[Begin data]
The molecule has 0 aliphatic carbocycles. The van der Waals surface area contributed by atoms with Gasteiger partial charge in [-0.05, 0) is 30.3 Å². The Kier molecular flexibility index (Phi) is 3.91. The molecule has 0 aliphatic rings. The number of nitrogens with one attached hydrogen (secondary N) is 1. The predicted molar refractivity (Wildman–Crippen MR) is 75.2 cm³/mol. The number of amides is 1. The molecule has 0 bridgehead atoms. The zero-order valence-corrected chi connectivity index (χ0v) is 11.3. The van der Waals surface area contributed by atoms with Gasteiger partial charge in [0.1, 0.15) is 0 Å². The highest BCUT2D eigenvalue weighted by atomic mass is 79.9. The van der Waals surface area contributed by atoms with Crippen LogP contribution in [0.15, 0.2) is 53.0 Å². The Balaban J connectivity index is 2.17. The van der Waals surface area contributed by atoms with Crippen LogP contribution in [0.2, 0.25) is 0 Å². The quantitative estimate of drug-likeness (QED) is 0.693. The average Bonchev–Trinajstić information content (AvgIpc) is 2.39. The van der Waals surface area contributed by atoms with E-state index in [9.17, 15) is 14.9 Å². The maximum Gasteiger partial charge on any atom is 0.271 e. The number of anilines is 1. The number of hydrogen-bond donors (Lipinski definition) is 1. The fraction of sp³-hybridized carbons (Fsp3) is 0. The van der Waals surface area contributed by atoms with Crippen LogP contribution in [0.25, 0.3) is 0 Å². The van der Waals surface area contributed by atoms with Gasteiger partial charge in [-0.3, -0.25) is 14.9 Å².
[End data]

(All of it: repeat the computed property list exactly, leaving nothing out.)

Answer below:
The molecule has 0 aliphatic carbocycles. The van der Waals surface area contributed by atoms with Gasteiger partial charge in [-0.05, 0) is 30.3 Å². The Kier molecular flexibility index (Phi) is 3.91. The molecule has 0 aliphatic rings. The number of nitrogens with one attached hydrogen (secondary N) is 1. The predicted molar refractivity (Wildman–Crippen MR) is 75.2 cm³/mol. The number of amides is 1. The molecule has 0 bridgehead atoms. The zero-order valence-corrected chi connectivity index (χ0v) is 11.3. The van der Waals surface area contributed by atoms with Gasteiger partial charge in [0.1, 0.15) is 0 Å². The highest BCUT2D eigenvalue weighted by atomic mass is 79.9. The van der Waals surface area contributed by atoms with Crippen LogP contribution in [0.15, 0.2) is 53.0 Å². The Balaban J connectivity index is 2.17. The van der Waals surface area contributed by atoms with Crippen LogP contribution in [0.2, 0.25) is 0 Å². The quantitative estimate of drug-likeness (QED) is 0.693. The average Bonchev–Trinajstić information content (AvgIpc) is 2.39. The van der Waals surface area contributed by atoms with E-state index in [9.17, 15) is 14.9 Å². The maximum Gasteiger partial charge on any atom is 0.271 e. The number of anilines is 1. The number of hydrogen-bond donors (Lipinski definition) is 1. The fraction of sp³-hybridized carbons (Fsp3) is 0. The van der Waals surface area contributed by atoms with Crippen LogP contribution in [0.25, 0.3) is 0 Å². The van der Waals surface area contributed by atoms with Gasteiger partial charge in [-0.3, -0.25) is 14.9 Å².